Tools of the Imagination — Michiko and Hatchin

Mitchiko and Hatchin
Produced by Shinichiro Watanabe and Manglobe Studios, released 2008, available on Hulu

Thelma and Louise meet Lupin the Third


When anime is mentioned, most people think of giant robots, adorable animals with special powers, hyper-dramatic martial artists with phenomenal powers.  In short, they think of sci-fi/fantasy.  And when you think of the lead of an anime show, one tends to think of the neurotic, young but well-meaning male either destined by fate or just in the wrong place at the wrong time.  And when you think about anime’s settings, it’s either a future version of Japan, or modern-day Japan, befitting the Japanese origins and heart of anime.

Michiko and Hatchin is different on all counts.

A show so realistic as to be gritty and often ugly, the show revolves around two women – the criminal & recent escapee Michiko and her daughter Hatchin – as they navigate an undefined (but very Brazil-like) Latin American country.

The show is hard to watch.  Not because of any flaws, but because of its tremendous perfection in execution.  The show pulls no punches, especially when dealing with poverty and crime, both of which are rampant throughout.  The nominal heroine of the story, Hatchin, is living with an abusive foster-family in a real-world Cinderella-like story.  Michiko, upon breaking out of prison, comes and liberates Hatchin before embarking on a nigh-Quixotic quest to find Hatchin’s father and Michiko’s missing love.

But the series is far from romantic.  Michiko’s delusions about her missing boyfriend, Hiroshi, are a common theme through each episode, becoming increasingly obvious towards the end.  The search for the deadbeat dad becomes increasingly dangerous and the danger-oblivious Michiko often dives right in with little regard for those around her, even Hatchin.

It’s an ugly world found in this story, one rife with corruption, brutality, poverty, and death.  And yet, somehow, hope is everywhere.  Each episode deals with the enduring optimism that blossoms even in those harsh circumstances.  And through it all, there’s the story of a mother and daughter growing together, even as they face mounting hardships.

Story – 4 out of 5
The story is simple.  After Michiko breaks out of prison, she’s endeavoring to reunite her family.  Pretty much every episode revolves around this one goal.  But as the situation gets more complex – especially with the involvement of multiple crime syndicates – things perpetually go from bad to worse, which Michiko and Hatchin just trying to stick together and keep their heads down as they try to survive.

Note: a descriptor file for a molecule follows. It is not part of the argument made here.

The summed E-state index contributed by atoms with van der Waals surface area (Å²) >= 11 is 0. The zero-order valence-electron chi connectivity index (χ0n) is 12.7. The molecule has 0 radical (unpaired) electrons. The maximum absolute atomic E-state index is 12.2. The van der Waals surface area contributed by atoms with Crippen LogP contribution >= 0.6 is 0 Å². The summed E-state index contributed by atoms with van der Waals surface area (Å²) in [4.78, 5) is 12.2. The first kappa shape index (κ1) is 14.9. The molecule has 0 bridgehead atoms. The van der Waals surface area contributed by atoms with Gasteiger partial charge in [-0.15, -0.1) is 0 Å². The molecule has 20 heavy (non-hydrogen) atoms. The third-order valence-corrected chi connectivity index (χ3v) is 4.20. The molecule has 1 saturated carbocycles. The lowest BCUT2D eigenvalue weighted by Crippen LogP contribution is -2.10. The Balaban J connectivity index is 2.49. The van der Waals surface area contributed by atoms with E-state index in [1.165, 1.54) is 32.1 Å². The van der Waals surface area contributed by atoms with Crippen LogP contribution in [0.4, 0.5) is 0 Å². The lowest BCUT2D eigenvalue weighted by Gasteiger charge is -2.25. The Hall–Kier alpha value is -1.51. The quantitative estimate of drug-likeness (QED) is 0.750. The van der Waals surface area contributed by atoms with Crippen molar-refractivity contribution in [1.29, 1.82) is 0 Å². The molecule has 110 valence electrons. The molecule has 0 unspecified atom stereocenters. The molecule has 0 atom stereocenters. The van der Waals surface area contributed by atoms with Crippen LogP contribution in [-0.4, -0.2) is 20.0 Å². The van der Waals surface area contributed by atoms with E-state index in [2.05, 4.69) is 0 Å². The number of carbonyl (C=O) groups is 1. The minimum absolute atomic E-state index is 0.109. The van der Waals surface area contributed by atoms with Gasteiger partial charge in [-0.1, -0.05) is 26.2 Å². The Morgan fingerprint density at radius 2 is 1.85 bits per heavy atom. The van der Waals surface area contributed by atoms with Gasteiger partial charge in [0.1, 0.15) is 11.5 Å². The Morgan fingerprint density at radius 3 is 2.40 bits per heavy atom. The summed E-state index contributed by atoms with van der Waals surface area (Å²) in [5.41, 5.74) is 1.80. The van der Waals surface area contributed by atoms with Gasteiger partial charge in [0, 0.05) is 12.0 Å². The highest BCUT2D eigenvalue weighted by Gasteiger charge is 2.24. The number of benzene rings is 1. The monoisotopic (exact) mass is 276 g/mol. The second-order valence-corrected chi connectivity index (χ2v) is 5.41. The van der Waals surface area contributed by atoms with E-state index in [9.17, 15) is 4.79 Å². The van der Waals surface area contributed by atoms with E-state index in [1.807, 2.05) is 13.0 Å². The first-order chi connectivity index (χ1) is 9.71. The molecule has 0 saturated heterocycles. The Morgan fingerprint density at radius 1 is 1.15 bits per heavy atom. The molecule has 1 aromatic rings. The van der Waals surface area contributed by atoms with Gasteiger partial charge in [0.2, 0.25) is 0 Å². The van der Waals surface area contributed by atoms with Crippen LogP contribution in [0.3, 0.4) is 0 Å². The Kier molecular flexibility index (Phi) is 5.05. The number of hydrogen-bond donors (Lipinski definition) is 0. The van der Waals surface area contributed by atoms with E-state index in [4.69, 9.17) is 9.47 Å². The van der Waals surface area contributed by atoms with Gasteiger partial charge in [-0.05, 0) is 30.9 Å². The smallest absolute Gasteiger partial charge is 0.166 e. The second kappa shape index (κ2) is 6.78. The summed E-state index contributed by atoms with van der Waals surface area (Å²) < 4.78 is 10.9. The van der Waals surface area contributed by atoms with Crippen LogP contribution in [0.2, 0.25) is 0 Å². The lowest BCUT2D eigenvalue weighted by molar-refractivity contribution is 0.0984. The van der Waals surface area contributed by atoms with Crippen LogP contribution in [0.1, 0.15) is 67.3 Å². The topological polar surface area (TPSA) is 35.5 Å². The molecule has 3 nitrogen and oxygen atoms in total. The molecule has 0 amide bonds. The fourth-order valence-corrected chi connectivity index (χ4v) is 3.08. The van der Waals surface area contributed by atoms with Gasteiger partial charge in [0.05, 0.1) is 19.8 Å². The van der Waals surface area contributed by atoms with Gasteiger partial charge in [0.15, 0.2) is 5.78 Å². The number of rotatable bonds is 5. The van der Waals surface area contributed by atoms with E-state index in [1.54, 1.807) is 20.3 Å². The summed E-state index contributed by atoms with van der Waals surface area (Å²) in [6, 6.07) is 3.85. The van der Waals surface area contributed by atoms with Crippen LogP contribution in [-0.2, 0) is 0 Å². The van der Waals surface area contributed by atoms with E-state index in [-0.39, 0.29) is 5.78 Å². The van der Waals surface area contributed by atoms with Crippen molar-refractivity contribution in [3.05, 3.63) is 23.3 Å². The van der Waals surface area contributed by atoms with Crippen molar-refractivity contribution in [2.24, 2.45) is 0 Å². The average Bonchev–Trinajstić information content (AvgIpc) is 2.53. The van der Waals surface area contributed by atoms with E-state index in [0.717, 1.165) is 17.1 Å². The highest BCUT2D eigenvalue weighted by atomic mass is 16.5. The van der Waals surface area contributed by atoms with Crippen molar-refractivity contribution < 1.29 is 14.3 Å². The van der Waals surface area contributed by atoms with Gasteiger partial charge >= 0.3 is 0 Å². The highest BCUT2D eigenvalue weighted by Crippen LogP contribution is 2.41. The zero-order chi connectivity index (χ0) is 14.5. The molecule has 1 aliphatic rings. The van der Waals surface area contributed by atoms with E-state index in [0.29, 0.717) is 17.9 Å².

If there’s one shining aspect about the story, it’s that NOTHING gets glorified.  Criminals are, by and large, extremely petty and filthy things.  Sexuality is often taken to its most base forms, passing well out of anything appealing and into the realm of just being gross.  Everything is laid bare in this series, but without being overtly caustic.  It’s just the way of the world that this story takes place in.

Art – 4 out of 5
The art is deceptively good.  It isn’t hyper-stylized, but it also never devolves into exaggeration like you might see in other anime series.  Characters are always in proportion, buildings always look realistic and believable, and even the simplest objects like guns and cars appear just as they would in the real world.

Animation – 4 out of 5
Much like the art, the animation is better than it first appears.  At an initial glance, the animation seems perfectly serviceable but nothing outstanding.  But as the show goes on, it becomes clear that there’s an understated perfection at work.  Movement is very fluid and also very realistic, with none of the blockiness seen in some anime seeking to cut corners.

Characters – 4 out of 5
Like the world, the characters are all well-developed, very realistic, and really ugly.  Hatchin alone is probably the single decent human being out of an otherwise sin-filled cast.  Every character is corrupt in at least one fashion (if not an array of vices) and every character is guilty of multiple horrific acts, even Michiko.  But the trick is that none of them are ‘bad’ in isolation.  While nobody is exonerated of their ills through their story, their motivations become clear and how a person could turn into whatever monster they have become is rendered very believable, if not familiar.

Acting – 3 out of 5
Having watched the Japanese voice acting cast, I can’t speak for the English team.  I do think there may be something to be said for watching the show with Spanish-speaking actors as the show is set in South America (with signs and announcements matching the location).  While the acting was not exactly outstanding, it was definitely more than adequate.

Overall – 4 out of 5
A four doesn’t quite exemplify how important this series is and deserving of being watched it is.  Anime revolving around female protagonists are kind of rare, especially women like this.  This is not a big-eyed schoolgirl drama.  This is an crime story, set in a very realistic world.  The blemishes of reality are on full display and then some.
Many people will watch this show and not ‘enjoy’ it.
Some people will watch this show and not ‘like’ it.
Everyone will agree it’s ‘good’, and a rare gem deserving of attention.
If you want to see some female protagonists challenge our notions of women-characters and heroines, then this is a show to watch.  If you want to see a show that stretches the limits of what anime can do, then this is a show to watch.

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Author: Robert V Aldrich

Author. Speaker. Cancer Researcher. Martial Artist. Illustrator. Cat dad. Nerd.

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